Taylor, Madonna Push for Title

WEIRTON – In coaching football, you can usually take one of two paths.

One option is being a fiery, in-your-face type like maybe a Mike Ditka, Bill Parcells or Jon Gruden.

The other is the mild-mannered approach like, say, a Tom Landry or Bill Walsh.

On the surface, Madonna coach Doug Taylor looks more like a Landry type. But he has his moments.

”Sometime he gets really fired up,” Blue Dons quarterback Ross Comis said during a break in a Madonna practice this week. ”Most people get fired up if something goes wrong.

”But he’s just a humble guy and a great coach and a great guy.”

It’s been a whirlwind couple of years for Taylor, who finally is getting his spot in the limelight after years of toiling as an assistant coach.

But he really doesn’t want any part of the limelight. It’s the kids whom he wants to see get the attention.

”I really don’t think about it too much,” said Taylor, who guided West Virginia in the Rudy Mumley OVAC All-Star Charity Football Classic in July. ”I’m really trying to get the kids a state title. They’ve worked really hard and they’ve done everything I’ve asked of them.

”It’s all about those kids.”

The Blue Dons will aim for their third West Virginia Class A state title, and second in four years, at 7 on Saturday night against Wahama in the Super Six finale at Wheeling Island Stadium.

”It’s super,” Taylor said. ”I’m just happy for these kids. They’ve worked so hard. And I’m happy for the school.”

He’s also happy for Weirton and Hancock County.

”They’ve been great and they’ve been following us,” he said.

”At Tucker County we had a great turnout. It almost felt like a home game for us. (Our fans) were just as loud as Tucker County’s.”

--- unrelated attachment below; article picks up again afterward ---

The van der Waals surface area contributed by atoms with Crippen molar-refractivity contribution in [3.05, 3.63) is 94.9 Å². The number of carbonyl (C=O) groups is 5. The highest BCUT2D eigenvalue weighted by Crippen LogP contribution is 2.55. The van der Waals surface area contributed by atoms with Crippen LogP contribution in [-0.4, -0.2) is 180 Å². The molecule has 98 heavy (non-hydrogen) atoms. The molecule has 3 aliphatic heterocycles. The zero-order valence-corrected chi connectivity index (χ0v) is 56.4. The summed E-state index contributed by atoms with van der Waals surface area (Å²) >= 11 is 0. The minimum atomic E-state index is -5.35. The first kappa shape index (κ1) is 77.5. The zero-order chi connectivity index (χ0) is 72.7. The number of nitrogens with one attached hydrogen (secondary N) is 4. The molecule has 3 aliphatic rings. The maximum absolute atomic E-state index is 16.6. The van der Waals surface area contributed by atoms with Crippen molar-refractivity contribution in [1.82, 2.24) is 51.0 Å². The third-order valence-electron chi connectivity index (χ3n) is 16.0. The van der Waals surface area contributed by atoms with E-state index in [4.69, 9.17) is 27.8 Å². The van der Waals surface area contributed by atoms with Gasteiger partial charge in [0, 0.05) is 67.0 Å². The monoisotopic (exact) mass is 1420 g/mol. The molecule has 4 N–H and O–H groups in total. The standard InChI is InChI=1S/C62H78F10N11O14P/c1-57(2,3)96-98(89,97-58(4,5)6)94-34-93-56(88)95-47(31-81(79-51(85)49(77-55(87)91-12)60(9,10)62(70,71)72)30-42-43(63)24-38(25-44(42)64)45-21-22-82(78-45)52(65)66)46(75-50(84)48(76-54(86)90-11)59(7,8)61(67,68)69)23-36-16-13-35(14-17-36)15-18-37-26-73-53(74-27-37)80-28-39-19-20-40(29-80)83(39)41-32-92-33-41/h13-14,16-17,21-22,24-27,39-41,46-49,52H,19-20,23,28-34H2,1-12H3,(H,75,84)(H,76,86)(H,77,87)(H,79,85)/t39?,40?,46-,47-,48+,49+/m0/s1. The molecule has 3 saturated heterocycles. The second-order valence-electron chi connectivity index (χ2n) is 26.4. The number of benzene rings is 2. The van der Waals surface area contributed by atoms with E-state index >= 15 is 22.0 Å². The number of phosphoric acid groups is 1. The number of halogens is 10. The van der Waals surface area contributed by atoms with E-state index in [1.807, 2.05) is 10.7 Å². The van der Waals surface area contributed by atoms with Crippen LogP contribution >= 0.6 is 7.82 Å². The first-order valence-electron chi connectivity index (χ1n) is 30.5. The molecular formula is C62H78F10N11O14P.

Taylor was well-versed in the program’s support when he applied for the job of head coach last year. In fact, it was one of the big draws.

”I knew they had a great tradition here and a reputation for having hard-working kids and that’s what it’s all about,” he said. ”If you can get the right coaching staff that’s willing to work together and you get the right group of kids that’s willing to work hard you’re gonna be successful.”

Taylor’s paid his dues, too.

Prior to arriving at Madonna, he served as Oak Glen’s offensive coordinator for two years. Prior to that, he spent nearly a decade at Weir, serving as the Red Riders’ offensive coordinator the last few years, including on the 2005 Class AA championship team.

So, he’s been in the big games before. Will it make a difference this week? He hopes so.

”I think it helps,” Taylor said. ”Most everyone (on our staff) except one coach has been involved in the Super Six. As a staff, we’re pretty keen on what happens from here on out.

”But, Wahama has been there, too.”

That’s true. But the Blue Dons will be playing on the Wheeling Island Stadium turf for the second time this season and in the title game for the third time in five years.

Bob Kramer guided the Blue Dons to their last state title in 2009. If Madonna wins, Taylor will be the third coach to lead the school to a title.

”Madonna has a lot of tradition and Coach Kramer did a great job,” Taylor said of his predecessor. ”He revived it. He and his coaching staff at that time did a wonderful job … a miraculous job of getting kids to believe in the program, getting wins, getting into the playoffs and winning a state title.

”My hat’s off to him and all the hard work he did.

”I’m just gonna try and take it from here.”